Business and stonks and revenue and interest and loans and money and STONKS. If you enjoy economic strategy games, I’m sure at one point or another you have considered the prospect of being some business fat cat who is only out for their personal gain. I want to be a true Mr. Moneybags who just flaunts his wealth in front of every single other player. If I am the master of making business, then I should have the right do to so, yes?
Hence, Business Day was born. I wanted to get my game night crew together to play several heavy-weight, economic strategy games. I had purchased a secondhand copy of Container and needed a special excuse to get this dry-appearing game to the table in front of everyone. Some other games I figured could supplement the theme was Brass: Lancashire, Terraforming Mars and Dinosaur Island. Unfortunately, no dinosaurs ended up being played on Business Day, but boy business was had!
I asked everyone to come to Business Day in business casual attire. As everyone came in, I had light boxes and my Canon set up to take head shots of all of our contestants. If we were going to be an official business enterprise, we needed to treat our affairs as such! There was also a white board covered with mock stock charts and business buzzwords. We were all muttering “stonks…” under our breath. Then we sat down to play Container.
Oh boy did we play Container. After the initial teach, I saw everyone’s face light up. Connections started to be made as we were manufacturing, shipping and racing for containers. We kept eyeballing each other, making deals in each other’s faces and trying to keep this glorious economic machine greased and moving. As the game ground down to a finish, I was left yearning for more business and more Containers to ship. Griffin was crowned king of Container, but this comes as no surprise considering his prowess at business.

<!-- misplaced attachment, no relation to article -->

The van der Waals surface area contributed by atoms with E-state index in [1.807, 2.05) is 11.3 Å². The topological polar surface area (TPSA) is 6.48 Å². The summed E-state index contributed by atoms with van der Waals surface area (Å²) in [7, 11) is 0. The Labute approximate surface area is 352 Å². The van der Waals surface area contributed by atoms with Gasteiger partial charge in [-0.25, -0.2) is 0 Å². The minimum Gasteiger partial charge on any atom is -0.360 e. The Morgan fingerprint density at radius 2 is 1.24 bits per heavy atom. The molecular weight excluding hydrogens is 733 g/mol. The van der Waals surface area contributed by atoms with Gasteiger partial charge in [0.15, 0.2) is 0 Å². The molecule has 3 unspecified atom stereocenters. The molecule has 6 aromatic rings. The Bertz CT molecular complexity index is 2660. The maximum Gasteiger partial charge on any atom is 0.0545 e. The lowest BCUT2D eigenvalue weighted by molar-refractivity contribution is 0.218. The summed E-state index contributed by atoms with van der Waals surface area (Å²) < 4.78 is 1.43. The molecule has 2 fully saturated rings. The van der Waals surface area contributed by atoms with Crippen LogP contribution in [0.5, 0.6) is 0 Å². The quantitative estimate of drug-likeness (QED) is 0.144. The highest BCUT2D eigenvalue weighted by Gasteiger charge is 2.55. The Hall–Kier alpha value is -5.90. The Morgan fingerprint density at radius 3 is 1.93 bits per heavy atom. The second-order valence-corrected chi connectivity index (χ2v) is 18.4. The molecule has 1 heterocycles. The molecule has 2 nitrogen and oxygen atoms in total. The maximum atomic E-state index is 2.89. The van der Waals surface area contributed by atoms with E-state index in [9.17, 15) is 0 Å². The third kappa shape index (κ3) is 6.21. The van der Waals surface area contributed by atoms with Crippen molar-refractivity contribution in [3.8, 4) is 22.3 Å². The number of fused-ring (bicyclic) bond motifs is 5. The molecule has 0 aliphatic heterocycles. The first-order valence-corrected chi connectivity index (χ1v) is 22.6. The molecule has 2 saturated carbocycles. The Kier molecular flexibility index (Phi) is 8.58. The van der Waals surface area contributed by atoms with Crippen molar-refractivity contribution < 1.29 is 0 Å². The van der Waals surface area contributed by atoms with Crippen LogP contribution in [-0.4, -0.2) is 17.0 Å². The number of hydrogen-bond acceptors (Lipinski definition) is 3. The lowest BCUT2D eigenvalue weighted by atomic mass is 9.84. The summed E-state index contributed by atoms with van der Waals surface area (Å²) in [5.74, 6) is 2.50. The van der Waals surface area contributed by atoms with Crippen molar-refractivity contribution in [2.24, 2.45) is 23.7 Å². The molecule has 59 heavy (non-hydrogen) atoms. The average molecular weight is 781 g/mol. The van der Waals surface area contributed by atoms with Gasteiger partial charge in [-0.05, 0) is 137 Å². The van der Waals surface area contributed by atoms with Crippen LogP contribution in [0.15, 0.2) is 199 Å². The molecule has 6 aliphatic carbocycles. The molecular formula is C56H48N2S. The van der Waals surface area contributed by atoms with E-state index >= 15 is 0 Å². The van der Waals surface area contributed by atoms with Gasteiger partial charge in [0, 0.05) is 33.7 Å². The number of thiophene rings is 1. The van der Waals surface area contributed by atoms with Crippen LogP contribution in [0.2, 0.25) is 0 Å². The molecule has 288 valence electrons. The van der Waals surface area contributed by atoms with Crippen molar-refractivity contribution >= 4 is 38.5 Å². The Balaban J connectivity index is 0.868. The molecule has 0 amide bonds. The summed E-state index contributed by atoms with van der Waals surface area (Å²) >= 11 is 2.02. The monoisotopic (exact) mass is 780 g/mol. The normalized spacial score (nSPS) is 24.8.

Next was Brass: Lancashire. If there was any game during business day that melted our collective minds, it was Brass. For those of you unfamiliar with Brass, we got to get our British Industrial Revolution persona on as we built factories, railways and coal mines across the region of Lancashire in England. Since it had be none of our first rodeo with Brass, the game got very tight and players started to think more on their turns. Timing on when things hit the table became of the utmost importance. At the end of that breakneck game, Griffin managed to eek out a second victory! Not because he had the most victory points. Griffin and I tied, but his extra income was the winning tiebreaker!
Finally we settled down for a game of Terraforming Mars. In comparison to Container and Brass, this game is a walk in the park. Yet, we were continuing our conquest of the red planet. Each of our companies was just focused on getting the best income and pushing every other company off the big, dusty face of Mars. The lighter nature of this game in comparison to Brass was much appreciated considering how much Brass had taken out of all of us. As Griffin started crashing asteroids into the planet, it became more and more apparent who was the victor. With the final tally of scores, it was confirmed that Griffin was the ultimate champion of Business Day.
Griffin got his opportunity for a photo op as we all gently applauded his efforts. He played valiantly and proved to all of us that he was not to be tested when it came to his ability to navigate stonks and expenses. After 8 hours of playing 3 games, we were all pooped. Ties were becoming loosened as buttons on shirts became unbuttoned. Goodbyes were had and I was sat there on the couch reflecting on the day that had transpired.
I had finally gotten Container to the table which was an absolute riot to play. With my friends who enjoyed these types of games, I had the opportunity to get several of the heavy hitters to the table in the same day. I had gotten to share the emotion of investments with my friends which is what gaming to me is all about. I had made up my mind. Business Day was going to be something we would do every year from now on. It was going to be a tradition. The wheels of industry will keep on turning, so why shouldn’t our pursuit of economic prosperity?Get in touch: